It’s past time for a pastime
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Just east of campus sits a piece of history. It’s fair to assume that many students will never visit Centennial Field, let alone understand what it’s meant to generations of students and Vermonters alike.
This isn’t just the school paper waxing poetic — ESPN says it’s one of the top 10 baseball locations in the country. It’s older than Fenway Park. And until 2009, it was the home of UVM baseball and softball. Despite a winning record and community support, the baseball and softball programs were cut due to budget restrictions. Ever since, the field has been waiting for their return.
The Cynic joins a growing chorus of support for the return of baseball and softball to UVM. Both the SGA and the Vermont Legislature have passed resolutions urging UVM to reinstate baseball and softball. There is an active club team for both sports. Most importantly, there is a community. Organized by the Friends of UVM Baseball, players, fans, students, alumni and residents have stood and will continue to stand in support of the beloved game and the students who yearn to play on that historic field.
Despite a winning record and community support, the baseball and softball programs were cut due to budget restrictions. Ever since, the field has been waiting for their return.
The issue, according to UVM, was money. In 2009 the University needed to cut expenses like many institutions and businesses during the depths of the recession. They faced heat from the community about their choice to cut vertically (eliminate programs all together as opposed to taking a little from every program). Yet, the frugality of their decisions in 2009 hasn’t continued.
The Burlington Free Press wrote an editorial criticizing the 18 percent pay raise that Athletic Director Bob Corran received a few years after their austerity measures. Not too long after, then-President Fogel received a half-million severance package — an amount that was just under the varsity baseball budget for 2009. According to the most recent athletic department budget, many sports have seen an increase in funding. We are also about to break ground for the most expensive project in university history.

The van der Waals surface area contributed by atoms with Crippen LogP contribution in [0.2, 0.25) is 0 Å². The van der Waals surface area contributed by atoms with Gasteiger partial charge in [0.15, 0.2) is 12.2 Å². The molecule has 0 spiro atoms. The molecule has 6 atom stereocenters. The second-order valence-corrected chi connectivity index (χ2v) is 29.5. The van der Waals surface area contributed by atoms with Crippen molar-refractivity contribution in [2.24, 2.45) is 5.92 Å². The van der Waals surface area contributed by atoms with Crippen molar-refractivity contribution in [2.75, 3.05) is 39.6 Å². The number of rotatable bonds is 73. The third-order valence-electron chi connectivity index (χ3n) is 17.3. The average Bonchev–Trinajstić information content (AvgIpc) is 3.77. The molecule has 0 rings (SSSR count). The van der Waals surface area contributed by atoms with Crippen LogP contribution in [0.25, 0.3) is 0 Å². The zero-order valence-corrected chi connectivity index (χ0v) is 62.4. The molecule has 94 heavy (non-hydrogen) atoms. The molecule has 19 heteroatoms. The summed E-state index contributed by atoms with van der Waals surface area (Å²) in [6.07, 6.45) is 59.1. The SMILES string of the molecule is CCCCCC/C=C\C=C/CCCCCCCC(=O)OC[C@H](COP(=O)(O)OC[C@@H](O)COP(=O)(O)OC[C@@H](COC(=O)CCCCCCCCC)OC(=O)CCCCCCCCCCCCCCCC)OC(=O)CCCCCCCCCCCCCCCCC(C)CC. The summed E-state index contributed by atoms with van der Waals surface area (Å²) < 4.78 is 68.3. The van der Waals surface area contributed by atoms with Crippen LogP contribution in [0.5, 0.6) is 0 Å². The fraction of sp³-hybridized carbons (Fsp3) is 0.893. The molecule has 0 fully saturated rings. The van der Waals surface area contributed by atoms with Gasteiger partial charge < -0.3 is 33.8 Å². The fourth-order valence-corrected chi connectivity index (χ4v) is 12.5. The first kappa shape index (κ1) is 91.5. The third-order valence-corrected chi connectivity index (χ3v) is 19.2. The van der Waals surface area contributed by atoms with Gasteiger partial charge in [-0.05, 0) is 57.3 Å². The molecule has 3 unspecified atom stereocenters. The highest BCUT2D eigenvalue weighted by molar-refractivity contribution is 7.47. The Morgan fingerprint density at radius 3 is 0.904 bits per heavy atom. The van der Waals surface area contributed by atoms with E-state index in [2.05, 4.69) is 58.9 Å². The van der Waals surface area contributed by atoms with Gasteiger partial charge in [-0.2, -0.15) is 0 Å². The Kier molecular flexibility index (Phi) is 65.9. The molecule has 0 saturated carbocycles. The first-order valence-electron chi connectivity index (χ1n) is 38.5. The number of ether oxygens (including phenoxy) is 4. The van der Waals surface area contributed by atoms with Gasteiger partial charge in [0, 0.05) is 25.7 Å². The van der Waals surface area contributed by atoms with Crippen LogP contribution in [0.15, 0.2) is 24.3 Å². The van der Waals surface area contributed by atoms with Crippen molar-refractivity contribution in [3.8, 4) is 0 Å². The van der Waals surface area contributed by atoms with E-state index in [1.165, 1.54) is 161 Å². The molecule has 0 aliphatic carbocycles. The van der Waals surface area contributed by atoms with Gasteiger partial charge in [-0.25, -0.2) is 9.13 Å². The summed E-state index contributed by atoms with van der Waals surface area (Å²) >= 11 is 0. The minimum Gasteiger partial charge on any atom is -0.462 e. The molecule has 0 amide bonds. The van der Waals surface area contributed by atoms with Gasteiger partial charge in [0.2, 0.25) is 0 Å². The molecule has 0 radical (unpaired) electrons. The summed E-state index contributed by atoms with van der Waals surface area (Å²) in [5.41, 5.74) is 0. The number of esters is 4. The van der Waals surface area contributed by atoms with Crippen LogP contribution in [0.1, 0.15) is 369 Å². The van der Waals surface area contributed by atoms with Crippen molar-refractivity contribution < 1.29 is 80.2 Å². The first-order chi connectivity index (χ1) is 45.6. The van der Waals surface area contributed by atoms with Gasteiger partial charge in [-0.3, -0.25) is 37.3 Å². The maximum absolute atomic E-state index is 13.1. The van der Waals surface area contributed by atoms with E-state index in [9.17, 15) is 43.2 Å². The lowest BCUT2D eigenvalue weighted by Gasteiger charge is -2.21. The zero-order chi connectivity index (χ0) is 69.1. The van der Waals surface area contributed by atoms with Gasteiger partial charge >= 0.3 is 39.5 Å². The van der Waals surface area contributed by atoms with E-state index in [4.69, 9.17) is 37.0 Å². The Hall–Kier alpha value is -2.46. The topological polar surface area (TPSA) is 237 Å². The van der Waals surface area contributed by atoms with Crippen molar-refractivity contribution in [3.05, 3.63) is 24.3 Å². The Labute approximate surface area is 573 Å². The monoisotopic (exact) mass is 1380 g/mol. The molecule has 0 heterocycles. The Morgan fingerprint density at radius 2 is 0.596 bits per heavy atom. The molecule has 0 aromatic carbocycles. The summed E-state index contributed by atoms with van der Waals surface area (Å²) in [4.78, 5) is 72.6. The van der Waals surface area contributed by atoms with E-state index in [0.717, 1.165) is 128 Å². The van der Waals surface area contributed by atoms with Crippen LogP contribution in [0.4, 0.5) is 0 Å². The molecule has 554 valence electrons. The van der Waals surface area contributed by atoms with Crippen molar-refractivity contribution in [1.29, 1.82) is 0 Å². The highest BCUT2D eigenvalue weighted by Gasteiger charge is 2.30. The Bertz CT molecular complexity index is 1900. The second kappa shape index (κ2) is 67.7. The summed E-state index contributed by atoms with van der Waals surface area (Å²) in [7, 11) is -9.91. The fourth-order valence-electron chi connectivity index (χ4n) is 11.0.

Since baseball and softball were cut, the budget for athletic directors alone has gone from under a half-million to almost a million dollars. The Vermont Lake Monsters, the current caretakers of Centennial Field, have invested heavily in the would-be home of Vermont baseball and softball. This $2 million investment would take enormous financial pressure off the University were it to reinstate the programs — an advantage no other sport at UVM would have.
The Cynic has the spirit of this community. The support is there from all angles. All save for one. UVM must see what was lost when it took baseball and softball — and what it can give back.
Editor’s note: This editorial has been updated from the print version.